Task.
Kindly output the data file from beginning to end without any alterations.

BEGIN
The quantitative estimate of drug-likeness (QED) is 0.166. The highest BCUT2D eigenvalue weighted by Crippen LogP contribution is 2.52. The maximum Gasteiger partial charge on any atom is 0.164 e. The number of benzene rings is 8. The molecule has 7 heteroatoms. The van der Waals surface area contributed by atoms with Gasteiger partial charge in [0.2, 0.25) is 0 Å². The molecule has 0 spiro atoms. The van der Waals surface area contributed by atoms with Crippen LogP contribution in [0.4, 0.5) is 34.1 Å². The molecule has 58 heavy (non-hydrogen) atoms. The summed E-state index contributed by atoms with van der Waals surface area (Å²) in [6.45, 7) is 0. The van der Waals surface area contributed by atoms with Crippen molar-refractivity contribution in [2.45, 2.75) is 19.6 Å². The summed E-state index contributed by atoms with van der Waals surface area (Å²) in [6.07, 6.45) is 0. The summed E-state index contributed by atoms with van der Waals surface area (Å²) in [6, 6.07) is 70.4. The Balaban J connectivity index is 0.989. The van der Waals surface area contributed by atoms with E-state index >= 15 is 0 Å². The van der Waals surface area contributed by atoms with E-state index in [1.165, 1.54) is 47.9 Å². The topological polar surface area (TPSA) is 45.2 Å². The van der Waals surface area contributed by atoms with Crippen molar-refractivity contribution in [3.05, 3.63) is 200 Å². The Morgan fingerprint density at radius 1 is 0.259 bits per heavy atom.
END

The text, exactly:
The quantitative estimate of drug-likeness (QED) is 0.166. The highest BCUT2D eigenvalue weighted by Crippen LogP contribution is 2.52. The maximum Gasteiger partial charge on any atom is 0.164 e. The number of benzene rings is 8. The molecule has 7 heteroatoms. The van der Waals surface area contributed by atoms with Gasteiger partial charge in [0.2, 0.25) is 0 Å². The molecule has 0 spiro atoms. The van der Waals surface area contributed by atoms with Crippen LogP contribution in [0.4, 0.5) is 34.1 Å². The molecule has 58 heavy (non-hydrogen) atoms. The summed E-state index contributed by atoms with van der Waals surface area (Å²) in [6.45, 7) is 0. The van der Waals surface area contributed by atoms with Crippen molar-refractivity contribution in [2.45, 2.75) is 19.6 Å². The summed E-state index contributed by atoms with van der Waals surface area (Å²) in [6.07, 6.45) is 0. The summed E-state index contributed by atoms with van der Waals surface area (Å²) in [6, 6.07) is 70.4. The Balaban J connectivity index is 0.989. The van der Waals surface area contributed by atoms with E-state index >= 15 is 0 Å². The van der Waals surface area contributed by atoms with E-state index in [1.165, 1.54) is 47.9 Å². The topological polar surface area (TPSA) is 45.2 Å². The van der Waals surface area contributed by atoms with Crippen molar-refractivity contribution in [3.05, 3.63) is 200 Å². The Morgan fingerprint density at radius 1 is 0.259 bits per heavy atom.